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Greater


yields True if is determined to be greater than .

yields True if the form a strictly decreasing sequence.
  • Greater does some simplification when its arguments are not numbers.
  • For exact numeric quantities, Greater internally uses numerical approximations to establish numerical ordering. This process can be affected by the setting of the global variable $MaxExtraPrecision.
Compare numbers:
Represent an inequality:
Compare numbers:
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Represent an inequality:
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Inequalities are defined only for real numbers:
Compare rational numbers:
Approximate numbers that differ in at most their last eight binary digits are considered equal:
Compare an exact numeric expression and an approximate number:
Compare two exact numeric expressions; a numeric test may suffice to prove inequality:
Proving this inequality requires symbolic methods:
Symbolic and numeric methods used by Greater are insufficient to disprove this inequality:
Use RootReduce to decide the sign of algebraic numbers:
Numeric methods used by Greater do not use sufficient precision to prove this inequality:
RootReduce proves the inequality using exact methods:
Increasing $MaxExtraPrecision may also prove the inequality:
Symbolic inequalities remain unevaluated, since x may not be a real number:
Use Refine to reevaluate the inequality assuming that x is real:
A symbolic inequality:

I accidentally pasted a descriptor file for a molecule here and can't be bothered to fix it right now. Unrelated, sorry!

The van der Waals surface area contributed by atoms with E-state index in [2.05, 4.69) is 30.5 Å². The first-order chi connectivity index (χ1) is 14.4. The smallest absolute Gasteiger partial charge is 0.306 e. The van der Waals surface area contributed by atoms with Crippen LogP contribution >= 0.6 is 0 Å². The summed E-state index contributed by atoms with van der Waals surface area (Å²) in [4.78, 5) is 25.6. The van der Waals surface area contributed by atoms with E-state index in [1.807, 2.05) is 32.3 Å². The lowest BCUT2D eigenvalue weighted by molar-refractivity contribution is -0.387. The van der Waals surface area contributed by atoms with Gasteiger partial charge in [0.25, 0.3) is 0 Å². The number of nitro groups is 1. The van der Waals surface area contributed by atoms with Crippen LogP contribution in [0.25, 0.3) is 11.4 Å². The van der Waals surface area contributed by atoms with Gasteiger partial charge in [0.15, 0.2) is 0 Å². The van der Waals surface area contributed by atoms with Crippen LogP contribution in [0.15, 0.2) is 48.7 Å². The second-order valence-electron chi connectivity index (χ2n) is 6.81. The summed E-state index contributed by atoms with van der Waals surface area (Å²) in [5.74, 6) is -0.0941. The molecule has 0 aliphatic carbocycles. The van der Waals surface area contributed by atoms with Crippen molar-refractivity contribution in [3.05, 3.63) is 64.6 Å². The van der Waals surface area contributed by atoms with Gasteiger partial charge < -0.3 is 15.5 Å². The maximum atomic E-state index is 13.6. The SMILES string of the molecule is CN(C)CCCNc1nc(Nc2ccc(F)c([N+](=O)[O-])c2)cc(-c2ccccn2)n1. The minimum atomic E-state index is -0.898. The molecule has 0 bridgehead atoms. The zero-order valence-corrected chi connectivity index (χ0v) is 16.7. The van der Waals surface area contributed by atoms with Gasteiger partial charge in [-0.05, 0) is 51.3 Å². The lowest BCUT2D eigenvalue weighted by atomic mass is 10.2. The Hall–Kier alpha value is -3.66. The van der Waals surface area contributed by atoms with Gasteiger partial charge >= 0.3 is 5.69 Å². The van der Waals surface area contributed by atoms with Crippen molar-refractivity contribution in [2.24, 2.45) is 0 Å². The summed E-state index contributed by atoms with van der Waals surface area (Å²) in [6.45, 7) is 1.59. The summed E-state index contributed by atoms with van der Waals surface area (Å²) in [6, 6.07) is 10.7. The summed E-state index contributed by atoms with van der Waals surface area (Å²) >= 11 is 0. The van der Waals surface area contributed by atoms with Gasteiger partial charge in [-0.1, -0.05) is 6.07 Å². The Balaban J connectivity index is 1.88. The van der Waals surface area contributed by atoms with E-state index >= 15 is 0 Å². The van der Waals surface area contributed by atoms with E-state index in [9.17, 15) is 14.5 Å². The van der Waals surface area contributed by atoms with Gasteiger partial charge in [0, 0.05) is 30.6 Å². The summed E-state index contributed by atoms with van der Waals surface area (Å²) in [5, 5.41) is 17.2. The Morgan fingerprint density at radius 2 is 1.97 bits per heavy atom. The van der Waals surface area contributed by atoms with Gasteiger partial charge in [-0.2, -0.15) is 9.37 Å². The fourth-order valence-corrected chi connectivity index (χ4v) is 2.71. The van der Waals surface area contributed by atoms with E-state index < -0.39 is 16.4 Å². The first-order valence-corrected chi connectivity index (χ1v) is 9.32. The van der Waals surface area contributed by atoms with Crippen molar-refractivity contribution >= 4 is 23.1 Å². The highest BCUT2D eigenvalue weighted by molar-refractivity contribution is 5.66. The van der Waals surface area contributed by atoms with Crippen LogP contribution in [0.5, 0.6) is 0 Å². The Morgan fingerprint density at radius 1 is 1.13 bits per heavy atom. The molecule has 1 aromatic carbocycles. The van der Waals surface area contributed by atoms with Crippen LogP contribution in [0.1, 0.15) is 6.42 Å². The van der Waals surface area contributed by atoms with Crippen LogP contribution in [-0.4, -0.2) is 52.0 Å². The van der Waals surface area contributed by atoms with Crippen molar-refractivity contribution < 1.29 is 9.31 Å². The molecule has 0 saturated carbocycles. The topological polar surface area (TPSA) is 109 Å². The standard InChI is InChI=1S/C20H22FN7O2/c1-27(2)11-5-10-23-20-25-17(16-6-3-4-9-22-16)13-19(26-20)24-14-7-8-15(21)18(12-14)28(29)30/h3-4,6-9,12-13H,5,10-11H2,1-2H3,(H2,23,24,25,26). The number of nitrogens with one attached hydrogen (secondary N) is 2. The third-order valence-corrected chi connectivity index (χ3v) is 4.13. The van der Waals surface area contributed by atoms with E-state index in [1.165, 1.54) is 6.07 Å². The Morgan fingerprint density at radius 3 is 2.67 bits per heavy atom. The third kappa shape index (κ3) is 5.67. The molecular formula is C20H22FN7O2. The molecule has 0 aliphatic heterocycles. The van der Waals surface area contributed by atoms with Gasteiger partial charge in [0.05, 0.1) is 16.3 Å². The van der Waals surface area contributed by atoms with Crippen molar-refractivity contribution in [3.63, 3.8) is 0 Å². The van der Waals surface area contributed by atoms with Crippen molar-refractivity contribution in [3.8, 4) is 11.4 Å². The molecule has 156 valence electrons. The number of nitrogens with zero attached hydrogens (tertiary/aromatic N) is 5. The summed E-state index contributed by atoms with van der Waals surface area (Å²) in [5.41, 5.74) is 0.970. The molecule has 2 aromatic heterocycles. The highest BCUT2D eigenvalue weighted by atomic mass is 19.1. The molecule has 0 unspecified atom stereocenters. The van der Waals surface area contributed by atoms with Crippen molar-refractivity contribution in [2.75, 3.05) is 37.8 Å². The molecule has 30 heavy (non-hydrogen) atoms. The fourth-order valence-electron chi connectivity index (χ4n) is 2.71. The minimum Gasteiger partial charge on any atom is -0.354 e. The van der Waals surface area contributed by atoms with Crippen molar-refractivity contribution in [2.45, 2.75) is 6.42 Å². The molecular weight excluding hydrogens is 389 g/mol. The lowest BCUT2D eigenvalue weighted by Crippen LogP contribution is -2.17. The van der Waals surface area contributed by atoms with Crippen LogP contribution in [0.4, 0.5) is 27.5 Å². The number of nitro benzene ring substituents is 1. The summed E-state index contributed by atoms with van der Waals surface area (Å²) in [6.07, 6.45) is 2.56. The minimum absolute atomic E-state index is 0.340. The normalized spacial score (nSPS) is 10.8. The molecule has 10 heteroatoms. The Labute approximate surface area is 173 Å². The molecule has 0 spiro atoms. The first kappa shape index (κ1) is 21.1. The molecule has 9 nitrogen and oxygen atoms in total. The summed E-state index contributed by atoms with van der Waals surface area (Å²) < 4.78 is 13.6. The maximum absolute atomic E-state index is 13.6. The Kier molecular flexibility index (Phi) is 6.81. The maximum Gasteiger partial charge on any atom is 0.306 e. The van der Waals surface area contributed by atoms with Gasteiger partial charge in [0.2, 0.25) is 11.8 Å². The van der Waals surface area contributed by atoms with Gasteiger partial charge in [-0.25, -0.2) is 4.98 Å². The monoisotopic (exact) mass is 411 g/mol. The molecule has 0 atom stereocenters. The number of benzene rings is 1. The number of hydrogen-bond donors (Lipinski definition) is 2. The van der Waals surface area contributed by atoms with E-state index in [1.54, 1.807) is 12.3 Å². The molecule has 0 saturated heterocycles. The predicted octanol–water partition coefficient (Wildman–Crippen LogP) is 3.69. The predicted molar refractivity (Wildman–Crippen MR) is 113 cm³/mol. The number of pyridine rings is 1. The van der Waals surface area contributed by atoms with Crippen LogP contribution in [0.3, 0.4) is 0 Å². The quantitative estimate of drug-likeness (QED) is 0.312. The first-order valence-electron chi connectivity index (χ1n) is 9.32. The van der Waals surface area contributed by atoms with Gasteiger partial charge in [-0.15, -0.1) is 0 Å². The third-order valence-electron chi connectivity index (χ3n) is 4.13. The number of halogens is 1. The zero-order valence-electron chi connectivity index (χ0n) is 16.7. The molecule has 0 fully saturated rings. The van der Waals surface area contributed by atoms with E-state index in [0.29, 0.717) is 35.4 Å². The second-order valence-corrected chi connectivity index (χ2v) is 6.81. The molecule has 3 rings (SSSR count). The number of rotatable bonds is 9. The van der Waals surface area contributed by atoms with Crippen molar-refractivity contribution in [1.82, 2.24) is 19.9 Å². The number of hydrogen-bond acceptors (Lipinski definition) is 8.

Use Reduce to find an explicit description of the solution set:
Use FindInstance to find a solution instance:
Use Minimize to optimize over the inequality-defined region:
Use Refine to simplify under the inequality defined assumptions:
The negation of two-argument Greater is LessEqual:
The negation of three-argument Greater does not simplify automatically:
Use LogicalExpand to express the negation in terms of two-argument LessEqual:
This is not equivalent to three-argument LessEqual:
When Greater cannot decide inequality between numeric expressions it returns unchanged:
FullSimplify uses exact symbolic transformations to disprove the inequality:
Positive[x] is equivalent to :
Use Reduce to solve inequalities:
Use FindInstance to find solution instances:
Use RegionPlot and RegionPlot3D to visualize solution sets of inequalities:
Inequality assumptions:
Use Minimize and Maximize to solve optimization problems constrained by inequalities:
Use NMinimize and NMaximize to numerically solve constrained optimization problems:
Integrate a function over the solution set of inequalities:
Use Median, Quantile, and Quartiles to the ^(th) greatest number(s):
Inequalities for machine-precision approximate numbers can be subtle:
The strict inequality is based on extra digits:
Arbitrary-precision approximate numbers do not have this problem:
Thanks to automatic precision tracking, Greater knows to look only at the first 10 digits:
In this case, inequality between machine numbers gives the expected result:
The extra digits in this case are ignored by Greater:
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